Traditionally, since the late 1970s that race has been seen as the key match of the electoral calendar of the year, but mostly it has been seen as a general rehearsal for the general elections that are usually held one year after. This year, however, the situation will not be like that. The numbers in the state race will hardly match the expected numbers in the presidential election.
As far as the state election is concerned, the candidate of the Institutional Revolutionary Party, the old PRI, Enrique Peña Nieto, has a relatively easy advantage on most polls and will be, if nothing changes, the winner of the election, however such win will mean little or nothing for the outcome of the presidential election in 2006.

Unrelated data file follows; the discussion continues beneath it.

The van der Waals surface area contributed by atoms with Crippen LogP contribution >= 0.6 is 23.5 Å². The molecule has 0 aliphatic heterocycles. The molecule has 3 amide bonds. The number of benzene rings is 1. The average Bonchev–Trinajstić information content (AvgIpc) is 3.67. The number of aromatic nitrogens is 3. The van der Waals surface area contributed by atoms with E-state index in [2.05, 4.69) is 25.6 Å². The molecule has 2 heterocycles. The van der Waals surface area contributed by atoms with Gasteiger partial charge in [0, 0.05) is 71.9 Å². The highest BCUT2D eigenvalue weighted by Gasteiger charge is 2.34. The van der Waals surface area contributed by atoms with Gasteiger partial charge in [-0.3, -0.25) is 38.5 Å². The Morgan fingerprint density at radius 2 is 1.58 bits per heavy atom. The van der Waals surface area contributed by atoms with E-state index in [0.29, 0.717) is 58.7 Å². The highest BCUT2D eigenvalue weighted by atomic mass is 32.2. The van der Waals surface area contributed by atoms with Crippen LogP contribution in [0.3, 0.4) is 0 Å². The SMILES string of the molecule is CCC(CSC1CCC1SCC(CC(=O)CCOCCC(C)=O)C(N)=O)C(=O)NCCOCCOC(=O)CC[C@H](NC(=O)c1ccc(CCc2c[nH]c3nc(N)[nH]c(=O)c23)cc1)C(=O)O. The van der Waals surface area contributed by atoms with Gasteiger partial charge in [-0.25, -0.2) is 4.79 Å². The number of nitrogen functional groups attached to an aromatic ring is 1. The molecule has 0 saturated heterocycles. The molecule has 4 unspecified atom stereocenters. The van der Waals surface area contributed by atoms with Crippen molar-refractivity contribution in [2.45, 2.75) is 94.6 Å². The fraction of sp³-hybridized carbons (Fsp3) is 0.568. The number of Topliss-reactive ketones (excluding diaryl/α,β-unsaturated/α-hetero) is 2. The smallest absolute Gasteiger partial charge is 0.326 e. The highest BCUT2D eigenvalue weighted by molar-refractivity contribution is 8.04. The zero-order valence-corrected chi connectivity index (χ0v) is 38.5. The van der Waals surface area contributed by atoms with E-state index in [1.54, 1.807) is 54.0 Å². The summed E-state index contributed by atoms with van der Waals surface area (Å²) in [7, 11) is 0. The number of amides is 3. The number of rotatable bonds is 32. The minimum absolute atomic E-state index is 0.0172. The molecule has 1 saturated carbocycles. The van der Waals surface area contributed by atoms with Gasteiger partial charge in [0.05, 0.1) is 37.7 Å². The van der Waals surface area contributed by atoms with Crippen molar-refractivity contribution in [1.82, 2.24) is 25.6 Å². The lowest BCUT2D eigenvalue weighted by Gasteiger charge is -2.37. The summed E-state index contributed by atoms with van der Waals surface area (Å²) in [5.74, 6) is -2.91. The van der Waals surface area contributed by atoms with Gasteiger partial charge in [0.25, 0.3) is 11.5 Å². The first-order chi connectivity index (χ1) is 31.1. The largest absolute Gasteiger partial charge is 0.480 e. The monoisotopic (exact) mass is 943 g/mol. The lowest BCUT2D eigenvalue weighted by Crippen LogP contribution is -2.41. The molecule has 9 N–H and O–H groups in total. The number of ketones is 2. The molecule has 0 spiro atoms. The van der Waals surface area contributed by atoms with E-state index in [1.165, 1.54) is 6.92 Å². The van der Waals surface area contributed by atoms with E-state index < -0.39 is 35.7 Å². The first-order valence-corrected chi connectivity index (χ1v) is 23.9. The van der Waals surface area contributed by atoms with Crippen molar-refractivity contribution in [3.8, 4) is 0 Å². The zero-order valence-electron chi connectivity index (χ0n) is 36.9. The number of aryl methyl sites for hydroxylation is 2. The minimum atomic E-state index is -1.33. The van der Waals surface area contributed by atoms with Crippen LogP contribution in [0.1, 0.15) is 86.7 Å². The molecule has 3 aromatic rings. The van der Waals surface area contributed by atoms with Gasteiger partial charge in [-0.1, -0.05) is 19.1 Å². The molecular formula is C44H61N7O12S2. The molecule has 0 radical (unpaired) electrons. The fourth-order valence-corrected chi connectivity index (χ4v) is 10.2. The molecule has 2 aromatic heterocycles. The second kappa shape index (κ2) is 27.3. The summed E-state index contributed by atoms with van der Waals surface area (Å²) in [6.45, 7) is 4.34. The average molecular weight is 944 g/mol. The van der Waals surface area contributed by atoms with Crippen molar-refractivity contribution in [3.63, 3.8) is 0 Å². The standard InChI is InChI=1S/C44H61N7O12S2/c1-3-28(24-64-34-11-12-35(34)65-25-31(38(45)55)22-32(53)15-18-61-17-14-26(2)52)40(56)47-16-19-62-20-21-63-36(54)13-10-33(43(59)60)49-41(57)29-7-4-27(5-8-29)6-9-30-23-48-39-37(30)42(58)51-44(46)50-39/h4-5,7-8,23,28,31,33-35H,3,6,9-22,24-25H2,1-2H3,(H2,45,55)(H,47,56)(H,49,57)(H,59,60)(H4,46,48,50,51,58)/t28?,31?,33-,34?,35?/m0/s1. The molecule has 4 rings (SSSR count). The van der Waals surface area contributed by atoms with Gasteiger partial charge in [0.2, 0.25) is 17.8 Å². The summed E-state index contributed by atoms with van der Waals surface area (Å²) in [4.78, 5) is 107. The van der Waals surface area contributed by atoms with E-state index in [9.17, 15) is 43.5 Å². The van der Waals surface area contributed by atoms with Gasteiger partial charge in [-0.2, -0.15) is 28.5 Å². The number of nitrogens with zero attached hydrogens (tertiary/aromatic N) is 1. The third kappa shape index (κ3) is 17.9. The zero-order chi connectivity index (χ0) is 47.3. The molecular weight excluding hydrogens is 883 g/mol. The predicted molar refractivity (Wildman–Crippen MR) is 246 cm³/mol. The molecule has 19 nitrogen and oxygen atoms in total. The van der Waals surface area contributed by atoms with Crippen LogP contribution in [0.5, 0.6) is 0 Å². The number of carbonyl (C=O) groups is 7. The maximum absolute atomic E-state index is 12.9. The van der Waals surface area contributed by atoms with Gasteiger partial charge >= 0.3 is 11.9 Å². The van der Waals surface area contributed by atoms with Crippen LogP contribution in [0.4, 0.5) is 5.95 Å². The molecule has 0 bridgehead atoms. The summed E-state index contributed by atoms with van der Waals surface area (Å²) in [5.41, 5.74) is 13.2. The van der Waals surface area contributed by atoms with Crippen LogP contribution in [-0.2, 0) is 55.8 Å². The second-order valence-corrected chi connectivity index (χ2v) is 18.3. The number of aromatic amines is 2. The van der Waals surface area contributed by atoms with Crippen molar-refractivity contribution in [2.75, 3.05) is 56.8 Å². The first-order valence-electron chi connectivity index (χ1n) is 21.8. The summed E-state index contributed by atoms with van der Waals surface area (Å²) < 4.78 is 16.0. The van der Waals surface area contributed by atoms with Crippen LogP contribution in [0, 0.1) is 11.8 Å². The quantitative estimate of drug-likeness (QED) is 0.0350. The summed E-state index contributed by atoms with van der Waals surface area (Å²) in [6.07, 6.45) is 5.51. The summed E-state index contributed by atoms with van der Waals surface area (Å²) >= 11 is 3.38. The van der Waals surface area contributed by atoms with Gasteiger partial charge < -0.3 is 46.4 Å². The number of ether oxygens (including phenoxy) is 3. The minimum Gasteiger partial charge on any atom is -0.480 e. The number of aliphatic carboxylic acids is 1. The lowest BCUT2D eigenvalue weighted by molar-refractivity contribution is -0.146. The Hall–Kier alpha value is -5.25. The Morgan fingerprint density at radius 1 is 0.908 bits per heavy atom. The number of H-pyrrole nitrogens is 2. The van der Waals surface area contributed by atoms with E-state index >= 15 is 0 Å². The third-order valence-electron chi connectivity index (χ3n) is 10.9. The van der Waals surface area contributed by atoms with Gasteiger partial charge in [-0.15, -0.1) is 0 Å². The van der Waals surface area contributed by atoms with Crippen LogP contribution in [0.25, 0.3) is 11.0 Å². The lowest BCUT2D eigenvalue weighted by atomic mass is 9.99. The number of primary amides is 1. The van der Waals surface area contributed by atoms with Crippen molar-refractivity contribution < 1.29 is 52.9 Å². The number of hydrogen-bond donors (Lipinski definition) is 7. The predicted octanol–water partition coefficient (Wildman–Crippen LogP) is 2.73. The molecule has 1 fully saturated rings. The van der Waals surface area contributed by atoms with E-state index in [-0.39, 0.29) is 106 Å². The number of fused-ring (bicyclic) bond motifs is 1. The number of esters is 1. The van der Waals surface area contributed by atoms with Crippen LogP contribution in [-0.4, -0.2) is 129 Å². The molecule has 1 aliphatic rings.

The “leftist” candidate (and I use such term as loosely as possible) of the Democratic Revolutionary Party (PRD) Yeidckol Polevensky Gurvitz has a dark history of name changes (she is not Polish as her name will hint), family conflicts and lies that have been haunting her electoral bid. Fortunately, she is far behind in the race with little or no chances of a come back.
Rubén Mendoza Ayala, the candidate of the National Action Party (PAN) started the race with some advantage, however poor decision-making, and the lack any relevant ideas has put him in an increasingly weak position. During the weekend, he starred one of
As of yesterday, the candidate had repaid the balls, and did a tour of some of
As usual in contemporary
What a shame.
In any case, I expect a close call in the election in the state of
Perhaps the only good thing that will come out of this is the realization among the PRI leaders that they cannot waste time or effort in more internal conflicts. If so, they will be able to concentrate their efforts in the election of 2006, which will be—by all accounts—the toughest in Mexico’s history, a new and more painful labyrinth for which the old easy recipes of democratization and dismissal of the old authoritarian regime will not work any more.